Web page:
Bell Media Appeals CRTC Decision on License Renewal
Bell Media has filed an application with the Federal Court of Appeal to contest a decision by the Canadian Radio-television and Telecommunications Commission (CRTC), according to the Canadian Press (via CTV News, a Bell Media property).
The CRTC renewed Bell Media’s broadcast licenses for an additional three years, extending them until August 2026. Bell Media argues that the renewal was made without a public hearing, which could result in the regulator prejudging issues that the company had previously outlined in its applications to the CRTC last June.
The issues Bell Media raised in its application to the CRTC include a request to reduce its spending obligations on Canadian content and to eliminate the requirement for a set number of hours per week of local news broadcasting. The company has stated that its local television stations and broadcast news services are under financial strain, requiring regulatory action.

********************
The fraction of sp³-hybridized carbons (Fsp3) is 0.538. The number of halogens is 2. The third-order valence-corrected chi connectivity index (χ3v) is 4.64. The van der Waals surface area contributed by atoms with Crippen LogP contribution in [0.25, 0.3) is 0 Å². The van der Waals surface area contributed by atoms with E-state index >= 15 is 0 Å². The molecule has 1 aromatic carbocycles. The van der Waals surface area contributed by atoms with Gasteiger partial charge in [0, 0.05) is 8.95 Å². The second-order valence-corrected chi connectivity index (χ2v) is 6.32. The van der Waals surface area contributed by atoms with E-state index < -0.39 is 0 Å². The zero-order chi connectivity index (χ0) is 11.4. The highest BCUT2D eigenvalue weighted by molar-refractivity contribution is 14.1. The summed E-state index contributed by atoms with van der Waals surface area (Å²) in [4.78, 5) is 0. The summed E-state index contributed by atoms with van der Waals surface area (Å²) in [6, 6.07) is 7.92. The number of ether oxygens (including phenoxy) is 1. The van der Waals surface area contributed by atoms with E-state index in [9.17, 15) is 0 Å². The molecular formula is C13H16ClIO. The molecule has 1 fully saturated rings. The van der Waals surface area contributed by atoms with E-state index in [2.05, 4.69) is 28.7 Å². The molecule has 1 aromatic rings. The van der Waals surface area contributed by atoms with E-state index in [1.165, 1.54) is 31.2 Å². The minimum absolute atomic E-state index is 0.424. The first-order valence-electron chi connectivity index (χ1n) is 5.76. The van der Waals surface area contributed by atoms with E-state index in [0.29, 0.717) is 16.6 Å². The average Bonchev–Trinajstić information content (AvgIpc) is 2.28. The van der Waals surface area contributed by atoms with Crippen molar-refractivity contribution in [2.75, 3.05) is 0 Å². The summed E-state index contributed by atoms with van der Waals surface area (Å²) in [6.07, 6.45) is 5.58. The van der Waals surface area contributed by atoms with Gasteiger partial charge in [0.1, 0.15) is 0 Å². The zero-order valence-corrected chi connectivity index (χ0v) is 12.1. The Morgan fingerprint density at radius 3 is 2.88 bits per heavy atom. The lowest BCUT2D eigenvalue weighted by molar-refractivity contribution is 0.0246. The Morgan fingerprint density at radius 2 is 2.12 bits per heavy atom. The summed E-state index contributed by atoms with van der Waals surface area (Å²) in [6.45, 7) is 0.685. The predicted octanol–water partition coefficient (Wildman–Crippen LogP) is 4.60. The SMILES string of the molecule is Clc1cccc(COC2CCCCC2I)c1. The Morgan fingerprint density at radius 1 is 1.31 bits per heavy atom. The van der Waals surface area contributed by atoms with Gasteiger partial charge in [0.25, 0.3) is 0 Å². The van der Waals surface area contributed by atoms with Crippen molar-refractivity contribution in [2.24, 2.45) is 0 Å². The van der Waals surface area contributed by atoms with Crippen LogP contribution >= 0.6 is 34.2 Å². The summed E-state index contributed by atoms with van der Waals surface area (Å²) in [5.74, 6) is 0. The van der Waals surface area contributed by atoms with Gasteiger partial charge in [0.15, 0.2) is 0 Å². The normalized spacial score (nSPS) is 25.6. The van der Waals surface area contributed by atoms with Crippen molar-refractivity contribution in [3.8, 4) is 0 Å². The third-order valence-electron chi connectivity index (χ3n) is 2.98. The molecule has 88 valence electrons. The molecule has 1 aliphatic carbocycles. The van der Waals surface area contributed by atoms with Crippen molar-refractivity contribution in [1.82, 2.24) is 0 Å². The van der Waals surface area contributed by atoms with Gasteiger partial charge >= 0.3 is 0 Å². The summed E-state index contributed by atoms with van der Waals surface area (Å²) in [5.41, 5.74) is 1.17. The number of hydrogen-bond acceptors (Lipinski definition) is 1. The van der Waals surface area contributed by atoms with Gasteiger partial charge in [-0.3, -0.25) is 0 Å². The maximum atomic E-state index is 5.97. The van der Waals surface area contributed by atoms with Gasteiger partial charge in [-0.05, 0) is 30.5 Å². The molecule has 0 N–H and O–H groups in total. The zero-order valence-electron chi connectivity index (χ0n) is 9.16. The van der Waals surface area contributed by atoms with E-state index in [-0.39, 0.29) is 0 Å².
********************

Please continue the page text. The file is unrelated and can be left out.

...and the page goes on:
In the legal documents filed in June, Bell Media disclosed that its news operations incurred an average annual loss of approximately $28 million each year from 2016 to 2019. The company reported that this loss escalated to $40 million in 2022. Bell Media blamed its increasing financial strain on the dominance of web technology giants in the Canadian advertising market.
Bell Media supports the newly enacted Bill C-18, or Online News Act, which the federal government says will force Google and Meta to pay traditional news media when users share news links online.
Despite Bell Media saying it is losing money on local news operations, the company also owns exclusive NFL rights in Canada, along with the Super Bowl, the most-watched single event on the planet every year, which also commands some of the highest TV advertising rates.
The CRTC released its decision on August 8, announcing the administrative renewals of broadcasting licenses for major companies, including Bell Media. However, the regulator has yet to rule on Bell Media’s specific requests concerning programming obligations.